Sara Softball Tournament honors shooting victim and raises awareness of violence

It’s been just more than a year since a La Crosse woman was shot and killed in her apartment.

Saturday, family and friends came together to celebrate 20-year-old Sara Hougom’s life and to encourage awareness and raise money for anti-violence efforts.

Hougom’s death was a result of a random act of violence that sent shock waves through the community.

Family and friends hope the first annual Sara Softball tournament will help turn a tragedy into something positive.

On a clear and beautiful sunny day, cheers of a friendly softball game are meant for more than just the crack of the bat.

“I miss her,” said Sherry Hougom, Sara’s mother. “I miss my Sara.”

Sherry said life has never been the same.

“Emotional roller coaster,” said Sherry. “Good days and sad days, and when I have sad days, I try and surround myself with family.”

Scott Hogan also lost a piece of his heart that day.

“She was my best friend,” said Hogan. “She was the love of my life.”

He and his fraternity at UW-La Crosse helped organize the Sara Softball tournament to raise money for anti-violence efforts as a way to honor her memory.


“It means a lot to me,” said Hogan. “It means a lot in knowing that Sara’s name is on this shirt and everyone’s wearing it, and it’s memorializing her.”

Friends and family also hope to prevent another tragedy like Sara’s from happening.

“If you save one person from making a bad choice, it affects hundreds,” said Sherry. “It’s such a rippling affect.”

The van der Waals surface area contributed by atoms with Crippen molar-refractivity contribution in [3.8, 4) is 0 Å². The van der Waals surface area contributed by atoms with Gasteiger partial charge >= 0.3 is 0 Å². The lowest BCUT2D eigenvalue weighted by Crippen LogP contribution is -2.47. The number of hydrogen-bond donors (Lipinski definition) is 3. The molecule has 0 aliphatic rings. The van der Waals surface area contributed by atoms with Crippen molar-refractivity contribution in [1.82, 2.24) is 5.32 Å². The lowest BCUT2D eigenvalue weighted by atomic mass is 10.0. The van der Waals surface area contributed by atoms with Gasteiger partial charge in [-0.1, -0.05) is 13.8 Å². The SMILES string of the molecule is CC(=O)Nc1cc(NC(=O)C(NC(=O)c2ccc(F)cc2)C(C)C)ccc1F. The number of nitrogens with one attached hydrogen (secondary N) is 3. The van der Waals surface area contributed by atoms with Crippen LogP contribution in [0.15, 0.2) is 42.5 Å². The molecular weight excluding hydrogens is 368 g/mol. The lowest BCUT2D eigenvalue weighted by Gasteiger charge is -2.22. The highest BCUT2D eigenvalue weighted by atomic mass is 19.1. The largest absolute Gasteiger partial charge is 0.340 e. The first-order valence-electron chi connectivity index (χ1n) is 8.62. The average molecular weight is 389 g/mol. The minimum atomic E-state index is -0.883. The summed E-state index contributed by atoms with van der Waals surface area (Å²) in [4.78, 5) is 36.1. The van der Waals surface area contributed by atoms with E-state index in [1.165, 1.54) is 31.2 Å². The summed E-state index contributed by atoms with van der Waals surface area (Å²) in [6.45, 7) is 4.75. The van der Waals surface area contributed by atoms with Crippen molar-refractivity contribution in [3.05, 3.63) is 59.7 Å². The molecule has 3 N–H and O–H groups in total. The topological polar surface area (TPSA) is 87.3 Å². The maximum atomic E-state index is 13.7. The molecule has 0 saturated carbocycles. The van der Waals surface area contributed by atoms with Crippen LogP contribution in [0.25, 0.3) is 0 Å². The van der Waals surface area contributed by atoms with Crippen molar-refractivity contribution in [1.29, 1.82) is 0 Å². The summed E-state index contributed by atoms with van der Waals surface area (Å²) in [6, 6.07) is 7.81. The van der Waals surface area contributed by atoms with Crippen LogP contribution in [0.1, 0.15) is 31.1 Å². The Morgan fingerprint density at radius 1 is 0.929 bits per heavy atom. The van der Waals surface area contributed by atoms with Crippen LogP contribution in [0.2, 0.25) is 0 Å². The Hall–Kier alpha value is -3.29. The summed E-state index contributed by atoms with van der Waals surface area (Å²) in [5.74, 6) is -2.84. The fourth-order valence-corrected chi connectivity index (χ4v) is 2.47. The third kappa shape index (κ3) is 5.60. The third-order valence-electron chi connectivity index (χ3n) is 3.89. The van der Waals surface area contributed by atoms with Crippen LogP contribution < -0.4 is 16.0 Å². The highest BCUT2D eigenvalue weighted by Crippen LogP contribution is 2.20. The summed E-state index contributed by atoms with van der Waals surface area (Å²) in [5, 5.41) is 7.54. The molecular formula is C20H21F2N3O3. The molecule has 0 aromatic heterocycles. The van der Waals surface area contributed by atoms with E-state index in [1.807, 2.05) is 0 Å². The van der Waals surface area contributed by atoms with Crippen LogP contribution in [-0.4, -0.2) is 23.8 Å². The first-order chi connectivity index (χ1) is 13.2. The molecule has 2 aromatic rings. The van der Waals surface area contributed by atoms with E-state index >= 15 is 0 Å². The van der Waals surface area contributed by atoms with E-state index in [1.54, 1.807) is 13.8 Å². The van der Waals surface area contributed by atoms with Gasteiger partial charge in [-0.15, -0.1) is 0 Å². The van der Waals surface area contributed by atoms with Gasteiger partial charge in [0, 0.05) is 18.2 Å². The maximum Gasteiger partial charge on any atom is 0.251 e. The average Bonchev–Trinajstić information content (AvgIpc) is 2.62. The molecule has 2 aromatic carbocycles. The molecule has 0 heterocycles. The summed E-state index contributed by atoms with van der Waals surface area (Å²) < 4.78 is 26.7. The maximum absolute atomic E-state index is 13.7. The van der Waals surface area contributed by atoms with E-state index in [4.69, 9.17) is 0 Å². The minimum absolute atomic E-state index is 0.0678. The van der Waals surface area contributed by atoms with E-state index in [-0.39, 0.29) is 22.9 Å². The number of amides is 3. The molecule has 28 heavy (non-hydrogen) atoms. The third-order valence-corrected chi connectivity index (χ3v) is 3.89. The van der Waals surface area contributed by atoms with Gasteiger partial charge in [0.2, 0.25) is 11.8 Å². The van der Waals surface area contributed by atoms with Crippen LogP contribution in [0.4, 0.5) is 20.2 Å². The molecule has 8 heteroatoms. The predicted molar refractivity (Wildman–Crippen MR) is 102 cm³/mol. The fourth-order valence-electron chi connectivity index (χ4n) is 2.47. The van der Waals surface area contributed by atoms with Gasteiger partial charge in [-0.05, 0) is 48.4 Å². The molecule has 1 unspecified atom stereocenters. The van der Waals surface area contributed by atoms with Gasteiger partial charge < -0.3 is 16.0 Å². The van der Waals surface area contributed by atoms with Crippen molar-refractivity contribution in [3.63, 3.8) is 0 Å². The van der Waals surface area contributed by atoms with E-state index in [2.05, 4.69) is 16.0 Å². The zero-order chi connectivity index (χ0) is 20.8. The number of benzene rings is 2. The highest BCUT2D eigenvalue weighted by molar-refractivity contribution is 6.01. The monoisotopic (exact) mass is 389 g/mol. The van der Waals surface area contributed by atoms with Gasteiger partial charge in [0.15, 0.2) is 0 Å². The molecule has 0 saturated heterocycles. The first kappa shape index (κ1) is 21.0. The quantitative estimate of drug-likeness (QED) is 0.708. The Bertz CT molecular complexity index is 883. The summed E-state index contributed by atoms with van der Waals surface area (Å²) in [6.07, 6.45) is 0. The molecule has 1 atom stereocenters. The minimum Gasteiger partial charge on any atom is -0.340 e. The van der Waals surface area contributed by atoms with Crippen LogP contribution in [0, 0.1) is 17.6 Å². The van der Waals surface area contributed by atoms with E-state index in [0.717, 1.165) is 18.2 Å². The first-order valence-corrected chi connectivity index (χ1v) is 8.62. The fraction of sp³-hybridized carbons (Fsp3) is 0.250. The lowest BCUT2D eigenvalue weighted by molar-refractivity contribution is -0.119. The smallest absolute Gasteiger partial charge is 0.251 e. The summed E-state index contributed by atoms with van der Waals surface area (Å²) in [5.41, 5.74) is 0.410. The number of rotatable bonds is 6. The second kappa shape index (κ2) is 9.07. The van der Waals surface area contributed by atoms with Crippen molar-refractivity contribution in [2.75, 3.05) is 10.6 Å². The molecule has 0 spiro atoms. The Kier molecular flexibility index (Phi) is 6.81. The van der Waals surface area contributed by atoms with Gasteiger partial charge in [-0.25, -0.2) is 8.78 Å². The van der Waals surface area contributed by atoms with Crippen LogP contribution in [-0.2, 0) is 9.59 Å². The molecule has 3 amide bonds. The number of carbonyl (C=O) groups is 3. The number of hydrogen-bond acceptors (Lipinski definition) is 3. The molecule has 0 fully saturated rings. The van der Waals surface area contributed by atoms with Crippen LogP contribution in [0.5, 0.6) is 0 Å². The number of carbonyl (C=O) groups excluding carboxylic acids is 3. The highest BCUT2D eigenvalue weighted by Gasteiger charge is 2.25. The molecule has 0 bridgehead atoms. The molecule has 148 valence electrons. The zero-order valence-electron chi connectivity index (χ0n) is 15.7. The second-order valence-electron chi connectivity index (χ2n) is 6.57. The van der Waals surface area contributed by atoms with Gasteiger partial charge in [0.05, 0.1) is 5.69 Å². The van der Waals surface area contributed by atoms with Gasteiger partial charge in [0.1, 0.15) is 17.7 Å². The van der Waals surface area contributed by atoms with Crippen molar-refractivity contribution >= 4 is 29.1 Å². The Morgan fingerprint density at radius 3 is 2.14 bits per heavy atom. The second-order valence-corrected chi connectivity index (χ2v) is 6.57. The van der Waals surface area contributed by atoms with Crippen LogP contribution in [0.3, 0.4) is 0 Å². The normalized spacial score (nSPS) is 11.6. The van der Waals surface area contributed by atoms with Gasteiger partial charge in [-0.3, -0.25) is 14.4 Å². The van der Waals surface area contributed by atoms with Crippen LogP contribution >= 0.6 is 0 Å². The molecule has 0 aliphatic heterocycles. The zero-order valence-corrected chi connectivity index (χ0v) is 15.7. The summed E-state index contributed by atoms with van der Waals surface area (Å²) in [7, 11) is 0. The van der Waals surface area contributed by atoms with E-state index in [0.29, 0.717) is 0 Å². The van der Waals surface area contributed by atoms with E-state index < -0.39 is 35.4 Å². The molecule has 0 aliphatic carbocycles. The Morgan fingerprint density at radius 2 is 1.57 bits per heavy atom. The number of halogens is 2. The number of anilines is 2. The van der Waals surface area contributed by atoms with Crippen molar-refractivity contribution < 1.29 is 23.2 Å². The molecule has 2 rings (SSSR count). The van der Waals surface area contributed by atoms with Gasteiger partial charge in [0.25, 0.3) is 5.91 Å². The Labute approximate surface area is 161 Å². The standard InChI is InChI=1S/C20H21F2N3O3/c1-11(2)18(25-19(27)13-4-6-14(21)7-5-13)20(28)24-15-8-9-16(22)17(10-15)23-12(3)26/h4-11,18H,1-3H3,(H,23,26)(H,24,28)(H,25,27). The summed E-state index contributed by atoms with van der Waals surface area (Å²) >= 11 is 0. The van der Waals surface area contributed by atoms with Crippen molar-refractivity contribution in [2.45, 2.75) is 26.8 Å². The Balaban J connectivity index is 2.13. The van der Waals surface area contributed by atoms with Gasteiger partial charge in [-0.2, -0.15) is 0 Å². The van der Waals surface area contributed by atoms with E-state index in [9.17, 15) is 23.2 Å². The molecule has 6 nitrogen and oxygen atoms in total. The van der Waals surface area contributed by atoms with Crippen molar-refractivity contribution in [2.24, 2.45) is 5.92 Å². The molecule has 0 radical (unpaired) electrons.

Instead, they hope to help spread Sara’s kind spirit.

“Sara always, always brought out the best in everyone in everything,” said Sherry. “She was so positive and we want to keep that going. We want to have that message spread throughout this community.”

Eight teams participated in the tournament.

All of the teams had some connection to Sara, whether it was family or friends like the UW-La Crosse wrestlers and even the La Crosse Police Department that handled the case.

Police officers said playing in this tournament was an opportunity they couldn’t pass up.

“It was kind of a crime that made no sense,” said Lt. Pat Hogan of the La Crosse Police Department. “It was an innocent victim just in her apartment, and it hit not only the community very hard, but the police department and the police officers in the department . One homicide in the city of La Crosse in a year is too many.”

Organizers said they hope to make the tournament an annual event.

The tournament was also a charity event.

Final numbers aren’t in yet, but the money is going to the La Crosse Interfaith Justice and Peace as well as UW-L’s Violence Prevention Office.